The U.S. Census Monitoring Board estimates that 76,819 people in Cook County were not counted in the 2000 census. That’s nearly enough bodies to fill Wrigley Field twice.

People go uncounted for a variety of reasons; they’re undocumented and afraid of government retribution, are unwilling to relinquish personal information, or unaware of what’s at stake in the count.

So what is at stake? The short answer: your piece of a $400 billion annual pie.

The U.S. Census Bureau says the federal government distributes $400 billion yearly to local, state and county governments, based on population count. That’s more than $4 trillion over 10 years, according to the bureau.

“The size of your slice depends on how many people live in your community,” said Lydia Ortiz at the Chicago Regional Census Center. “You know that pothole you have on your street? Well, there will be more money to fix that pothole if you get counted.”

Those $400 billion dollars fund roads, health care, education, law enforcement and other social services. “It’s to the benefit of each person to be counted,” Ortiz said.

According to a new report from researchers at the Brookings Institution, Illinois received $19.1 billion of federal funding in 2008 that was tied to census numbers. At least $12.6 billion of that total went to Chicago. Those figures would have been higher, had every person in the city and state been counted in 2000.

Say in a 100-person community, only half respond to the census. The federal government will give the community a slice of pie only big enough to feed 50 people. But all 100 people – including the fifty who weren’t counted – will have to share that slice. That distribution model will be used to divide up monetary “pies,” on the federal, state and local level, until the next census count in 2020.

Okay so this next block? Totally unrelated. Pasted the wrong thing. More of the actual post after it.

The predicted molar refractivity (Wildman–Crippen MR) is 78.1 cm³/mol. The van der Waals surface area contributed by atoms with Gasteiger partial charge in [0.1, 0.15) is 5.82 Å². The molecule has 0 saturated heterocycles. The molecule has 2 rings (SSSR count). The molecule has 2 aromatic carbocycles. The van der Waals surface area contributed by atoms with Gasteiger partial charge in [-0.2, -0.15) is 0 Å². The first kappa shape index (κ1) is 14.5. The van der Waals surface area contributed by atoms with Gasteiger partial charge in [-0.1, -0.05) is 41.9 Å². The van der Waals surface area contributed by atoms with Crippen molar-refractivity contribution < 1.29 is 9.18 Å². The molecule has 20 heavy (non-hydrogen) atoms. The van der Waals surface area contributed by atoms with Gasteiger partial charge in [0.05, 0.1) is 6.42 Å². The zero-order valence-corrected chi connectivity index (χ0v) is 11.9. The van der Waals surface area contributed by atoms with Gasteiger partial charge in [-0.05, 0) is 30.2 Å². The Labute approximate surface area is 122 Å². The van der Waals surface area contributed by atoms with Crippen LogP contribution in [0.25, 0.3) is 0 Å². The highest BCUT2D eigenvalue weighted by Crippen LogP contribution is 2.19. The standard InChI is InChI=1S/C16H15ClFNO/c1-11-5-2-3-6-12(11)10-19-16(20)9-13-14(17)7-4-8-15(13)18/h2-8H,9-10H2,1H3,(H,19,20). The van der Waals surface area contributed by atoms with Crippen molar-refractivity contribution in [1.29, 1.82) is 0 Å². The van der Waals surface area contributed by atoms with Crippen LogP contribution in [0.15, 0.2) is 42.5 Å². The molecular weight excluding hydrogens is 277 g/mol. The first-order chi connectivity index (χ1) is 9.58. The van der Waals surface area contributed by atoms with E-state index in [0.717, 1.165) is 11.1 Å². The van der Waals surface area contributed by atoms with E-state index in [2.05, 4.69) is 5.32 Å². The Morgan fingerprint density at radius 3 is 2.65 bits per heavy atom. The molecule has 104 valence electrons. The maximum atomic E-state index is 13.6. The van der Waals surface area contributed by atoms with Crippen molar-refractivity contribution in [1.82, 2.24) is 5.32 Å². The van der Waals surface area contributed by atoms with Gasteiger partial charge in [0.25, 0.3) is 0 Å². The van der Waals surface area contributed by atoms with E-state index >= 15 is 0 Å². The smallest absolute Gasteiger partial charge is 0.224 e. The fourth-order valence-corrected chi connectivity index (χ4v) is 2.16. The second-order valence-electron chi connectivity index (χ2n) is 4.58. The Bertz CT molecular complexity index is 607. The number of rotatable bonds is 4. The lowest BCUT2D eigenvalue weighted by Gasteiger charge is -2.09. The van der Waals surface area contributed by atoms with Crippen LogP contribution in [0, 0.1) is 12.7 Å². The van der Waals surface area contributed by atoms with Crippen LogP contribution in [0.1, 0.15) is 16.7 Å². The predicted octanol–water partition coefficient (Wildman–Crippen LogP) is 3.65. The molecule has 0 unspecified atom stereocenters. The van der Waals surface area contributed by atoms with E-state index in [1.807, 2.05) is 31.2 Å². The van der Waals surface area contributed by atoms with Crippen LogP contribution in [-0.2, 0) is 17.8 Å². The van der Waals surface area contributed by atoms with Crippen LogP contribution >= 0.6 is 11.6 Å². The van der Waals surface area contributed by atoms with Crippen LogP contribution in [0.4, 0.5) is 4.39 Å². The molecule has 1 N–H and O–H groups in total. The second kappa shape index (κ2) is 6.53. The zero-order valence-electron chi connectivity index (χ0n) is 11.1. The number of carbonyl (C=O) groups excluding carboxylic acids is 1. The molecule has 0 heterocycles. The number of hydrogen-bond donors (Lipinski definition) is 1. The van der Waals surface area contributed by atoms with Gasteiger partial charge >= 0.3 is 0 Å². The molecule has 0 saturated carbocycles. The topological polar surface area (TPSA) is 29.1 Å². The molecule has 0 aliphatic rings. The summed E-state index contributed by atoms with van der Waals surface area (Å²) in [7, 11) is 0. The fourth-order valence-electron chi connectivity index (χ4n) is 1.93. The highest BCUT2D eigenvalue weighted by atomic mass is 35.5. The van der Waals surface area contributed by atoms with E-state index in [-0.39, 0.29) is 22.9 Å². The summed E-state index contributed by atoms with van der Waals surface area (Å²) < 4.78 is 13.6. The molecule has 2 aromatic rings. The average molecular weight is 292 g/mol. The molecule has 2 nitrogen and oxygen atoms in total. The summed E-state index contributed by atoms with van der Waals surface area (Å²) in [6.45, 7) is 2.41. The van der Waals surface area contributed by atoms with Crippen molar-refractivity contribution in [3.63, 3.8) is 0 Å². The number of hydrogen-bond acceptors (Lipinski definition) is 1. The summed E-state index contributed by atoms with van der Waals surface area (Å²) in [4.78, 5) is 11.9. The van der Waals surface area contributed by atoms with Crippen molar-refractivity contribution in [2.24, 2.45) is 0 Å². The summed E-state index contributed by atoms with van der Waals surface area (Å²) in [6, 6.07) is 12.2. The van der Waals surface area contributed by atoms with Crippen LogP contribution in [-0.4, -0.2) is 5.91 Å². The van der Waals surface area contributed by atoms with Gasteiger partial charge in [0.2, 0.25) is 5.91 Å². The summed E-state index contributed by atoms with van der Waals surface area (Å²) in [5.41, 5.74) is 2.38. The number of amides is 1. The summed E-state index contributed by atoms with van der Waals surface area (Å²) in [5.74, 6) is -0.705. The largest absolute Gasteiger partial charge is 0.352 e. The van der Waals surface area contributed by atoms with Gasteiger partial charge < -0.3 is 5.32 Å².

Cook County is estimated to have been one of the biggest financial losers nationwide because of a 2000 undercount. Austin, Chicago’s most populated neighborhood with more than 117,000 residents, was among six West Side communities with a 50 percent-plus, non-response rate in the 2000 census, according to the bureau.

The U.S. Census Monitoring Board estimates in a congressional report that Cook County missed out on about $200 million from just eight major federally-funded programs between 2002 and 2012.

County undercounts also affect how funds are distributed throughout the state. The report shows that Cook County has significantly higher undercount rates compared with other Illinois counties. That means when it was time to divide state resources, Cook County got shortchanged.

The board says the 58 largest undercounted counties in the nation lost about $3.6 billion collectively after the 2000 census. Broken down: that’s roughly $2,900 lost for every person not counted – all because that person did not fill out a census form.

On March 8 the census office will be mailing residents an informational letter about the 2010 census. About a week later, residents should find their official census questionnaire in their mailbox. Those individuals failing to respond by late April will be added to a “non-response follow-up list.” And in May, they can expect to find a census worker at their doorstep.

Federal law requires citizens to be counted, whether you are a child or a senior citizen; a lifelong resident or an undocumented immigrant. And residents who are undocumented need not worry, officials stress – census information will not be used to identify or deport immigrants. In fact, all information gathered in the census is kept private.

Terry Dean contributed to this report.

Who lost out?

  • Eight major programs that lost federal funding in Cook County because of an undercount in 2000:
  • Medicaid
  • Foster care
  • Rehabilitation services basic support
  • Child care and development block grant
  • Social services block grant
  • Substance abuse prevention and treatment block grant
  • Adoption assistance
  • Vocational education basic grants